Paris 2024: Olympics opening ceremony to take place on the River Seine

The River Seine in Paris
Part of the river route will be ticketed but sections will be free

The 2024 Paris Olympics will break with tradition and hold the opening ceremony along the River Seine, with crowds of more than 600,000 expected.

More than 160 boats with athletes and officials from more than 200 countries will travel almost 6km between Pont d'Austerlitz and Pont d'Iena bridges.

It will be the first ceremony held outside of a stadium at a summer Games.

Organisers said it would be "the most spectacular and accessible ceremony in Olympic history".

The 2024 Olympics takes place from 26 July to 11 August.

"The Games is a unique, once-in-a lifetime experience," said Tony Estanguet, head of the organising committee.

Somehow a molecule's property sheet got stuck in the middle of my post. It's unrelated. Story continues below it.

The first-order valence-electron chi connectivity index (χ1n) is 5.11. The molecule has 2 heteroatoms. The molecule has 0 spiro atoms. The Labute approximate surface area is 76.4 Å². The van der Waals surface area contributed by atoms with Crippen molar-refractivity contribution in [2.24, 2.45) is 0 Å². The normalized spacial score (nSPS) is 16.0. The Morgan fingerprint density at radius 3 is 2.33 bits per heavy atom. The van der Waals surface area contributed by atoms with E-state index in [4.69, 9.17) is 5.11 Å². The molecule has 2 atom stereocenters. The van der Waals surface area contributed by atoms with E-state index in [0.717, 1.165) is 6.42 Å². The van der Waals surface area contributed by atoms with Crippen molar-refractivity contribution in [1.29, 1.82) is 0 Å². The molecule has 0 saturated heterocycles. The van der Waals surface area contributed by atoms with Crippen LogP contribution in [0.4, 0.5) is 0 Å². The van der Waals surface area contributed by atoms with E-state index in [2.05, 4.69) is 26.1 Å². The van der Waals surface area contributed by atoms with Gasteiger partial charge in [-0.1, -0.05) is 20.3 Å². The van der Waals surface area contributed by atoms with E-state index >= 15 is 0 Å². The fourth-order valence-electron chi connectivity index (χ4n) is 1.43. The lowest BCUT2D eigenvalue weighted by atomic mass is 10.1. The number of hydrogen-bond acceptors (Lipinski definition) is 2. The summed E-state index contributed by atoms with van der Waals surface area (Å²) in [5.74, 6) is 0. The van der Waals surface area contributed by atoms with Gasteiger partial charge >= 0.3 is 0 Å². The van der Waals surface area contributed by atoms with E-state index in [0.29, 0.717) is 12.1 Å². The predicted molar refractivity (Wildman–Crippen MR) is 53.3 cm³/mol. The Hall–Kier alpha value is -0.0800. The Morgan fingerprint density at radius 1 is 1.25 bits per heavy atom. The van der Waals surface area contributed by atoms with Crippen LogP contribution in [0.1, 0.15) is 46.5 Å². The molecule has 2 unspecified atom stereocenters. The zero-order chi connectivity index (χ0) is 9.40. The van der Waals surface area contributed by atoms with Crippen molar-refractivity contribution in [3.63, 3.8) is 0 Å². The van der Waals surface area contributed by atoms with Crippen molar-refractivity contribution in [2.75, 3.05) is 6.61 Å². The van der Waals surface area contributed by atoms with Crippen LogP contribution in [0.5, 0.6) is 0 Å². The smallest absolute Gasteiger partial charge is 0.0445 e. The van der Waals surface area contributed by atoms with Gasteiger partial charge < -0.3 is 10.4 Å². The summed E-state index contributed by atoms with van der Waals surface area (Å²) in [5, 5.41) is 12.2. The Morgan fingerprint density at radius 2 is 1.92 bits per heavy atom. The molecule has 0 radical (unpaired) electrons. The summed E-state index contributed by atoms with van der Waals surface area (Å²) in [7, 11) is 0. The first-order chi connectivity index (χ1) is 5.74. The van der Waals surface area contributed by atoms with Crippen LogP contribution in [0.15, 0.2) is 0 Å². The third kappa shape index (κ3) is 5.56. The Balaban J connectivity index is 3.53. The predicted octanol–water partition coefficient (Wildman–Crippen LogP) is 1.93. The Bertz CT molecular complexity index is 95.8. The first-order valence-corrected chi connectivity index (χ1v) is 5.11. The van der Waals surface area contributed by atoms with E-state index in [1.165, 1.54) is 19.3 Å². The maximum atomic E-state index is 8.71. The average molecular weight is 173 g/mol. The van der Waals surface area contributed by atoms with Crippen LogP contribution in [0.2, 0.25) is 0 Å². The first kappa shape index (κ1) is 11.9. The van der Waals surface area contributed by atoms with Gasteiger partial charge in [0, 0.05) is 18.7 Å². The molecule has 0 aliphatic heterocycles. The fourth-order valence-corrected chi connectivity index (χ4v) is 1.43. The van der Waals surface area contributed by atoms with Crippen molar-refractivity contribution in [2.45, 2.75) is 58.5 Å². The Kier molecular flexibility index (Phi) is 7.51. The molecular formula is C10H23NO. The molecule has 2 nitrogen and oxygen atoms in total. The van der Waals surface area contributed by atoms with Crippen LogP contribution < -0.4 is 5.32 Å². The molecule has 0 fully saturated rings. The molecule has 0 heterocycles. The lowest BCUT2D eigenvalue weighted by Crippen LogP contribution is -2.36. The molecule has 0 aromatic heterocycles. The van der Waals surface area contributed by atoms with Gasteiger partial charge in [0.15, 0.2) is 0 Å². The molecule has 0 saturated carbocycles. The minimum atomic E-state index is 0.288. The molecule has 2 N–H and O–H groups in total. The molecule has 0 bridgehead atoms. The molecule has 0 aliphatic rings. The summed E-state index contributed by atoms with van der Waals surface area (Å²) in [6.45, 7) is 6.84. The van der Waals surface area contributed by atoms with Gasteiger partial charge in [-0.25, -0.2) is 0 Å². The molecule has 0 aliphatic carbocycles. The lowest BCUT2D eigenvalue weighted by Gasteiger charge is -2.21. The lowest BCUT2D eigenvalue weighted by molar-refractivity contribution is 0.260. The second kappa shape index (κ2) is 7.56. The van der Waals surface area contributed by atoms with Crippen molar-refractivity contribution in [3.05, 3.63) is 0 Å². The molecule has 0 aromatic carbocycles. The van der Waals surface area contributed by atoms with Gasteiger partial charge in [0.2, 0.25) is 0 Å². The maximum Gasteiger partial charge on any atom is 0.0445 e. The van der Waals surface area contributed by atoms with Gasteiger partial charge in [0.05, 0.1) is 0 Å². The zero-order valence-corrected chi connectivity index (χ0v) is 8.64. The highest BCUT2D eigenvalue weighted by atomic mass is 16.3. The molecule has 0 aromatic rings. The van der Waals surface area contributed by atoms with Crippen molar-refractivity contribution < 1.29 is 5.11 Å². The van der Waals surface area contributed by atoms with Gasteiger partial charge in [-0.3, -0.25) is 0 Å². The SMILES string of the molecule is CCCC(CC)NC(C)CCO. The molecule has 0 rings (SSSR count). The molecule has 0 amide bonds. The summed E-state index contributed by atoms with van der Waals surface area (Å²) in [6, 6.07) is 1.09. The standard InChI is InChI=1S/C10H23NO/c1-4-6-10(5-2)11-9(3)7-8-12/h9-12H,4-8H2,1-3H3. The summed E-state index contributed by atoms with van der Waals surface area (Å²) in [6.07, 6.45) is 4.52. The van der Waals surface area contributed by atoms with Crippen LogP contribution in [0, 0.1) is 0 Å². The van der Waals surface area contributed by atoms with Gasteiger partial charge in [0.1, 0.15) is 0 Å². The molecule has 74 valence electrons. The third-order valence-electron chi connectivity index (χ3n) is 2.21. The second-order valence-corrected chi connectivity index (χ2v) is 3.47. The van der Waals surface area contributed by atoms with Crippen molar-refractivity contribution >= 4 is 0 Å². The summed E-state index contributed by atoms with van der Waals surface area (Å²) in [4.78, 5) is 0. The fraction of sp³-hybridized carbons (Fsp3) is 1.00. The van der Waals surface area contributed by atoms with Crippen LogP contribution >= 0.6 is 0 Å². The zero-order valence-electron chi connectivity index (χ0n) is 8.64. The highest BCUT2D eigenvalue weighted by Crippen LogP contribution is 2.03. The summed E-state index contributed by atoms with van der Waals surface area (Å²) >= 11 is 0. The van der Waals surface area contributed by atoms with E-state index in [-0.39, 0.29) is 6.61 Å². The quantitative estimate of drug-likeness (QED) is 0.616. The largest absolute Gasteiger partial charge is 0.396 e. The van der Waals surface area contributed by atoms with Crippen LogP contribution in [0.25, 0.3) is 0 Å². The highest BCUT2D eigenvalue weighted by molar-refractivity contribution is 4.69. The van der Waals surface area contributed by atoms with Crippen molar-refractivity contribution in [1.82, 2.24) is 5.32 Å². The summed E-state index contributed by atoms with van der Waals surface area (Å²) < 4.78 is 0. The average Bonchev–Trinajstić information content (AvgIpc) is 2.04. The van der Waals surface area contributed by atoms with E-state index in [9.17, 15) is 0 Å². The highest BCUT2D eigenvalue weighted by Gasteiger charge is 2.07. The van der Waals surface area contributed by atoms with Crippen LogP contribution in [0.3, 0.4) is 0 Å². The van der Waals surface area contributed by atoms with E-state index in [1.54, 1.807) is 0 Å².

"We want people to feel it. [The boats] will pass along the iconic landmarks of Paris - Notre Dame, the Orsay and Louvre museums, the Pont Neuf [Paris's oldest bridge], the Pont Alexandre III, the Grand Palais, the Eiffel Tower.

"It will be the first time people have free access to the opening ceremony, and not just in a stadium. It will also be a popular event."

The lower part of the river bank will be ticketed, with free entry to the upper parts, while 80 giant screens will be installed along the route.

The closing ceremony is set to be held at the gardens and fountains of the Trocadero, overlooking the Eiffel Tower.

Top Stories

Elsewhere on the BBC

Also in Sport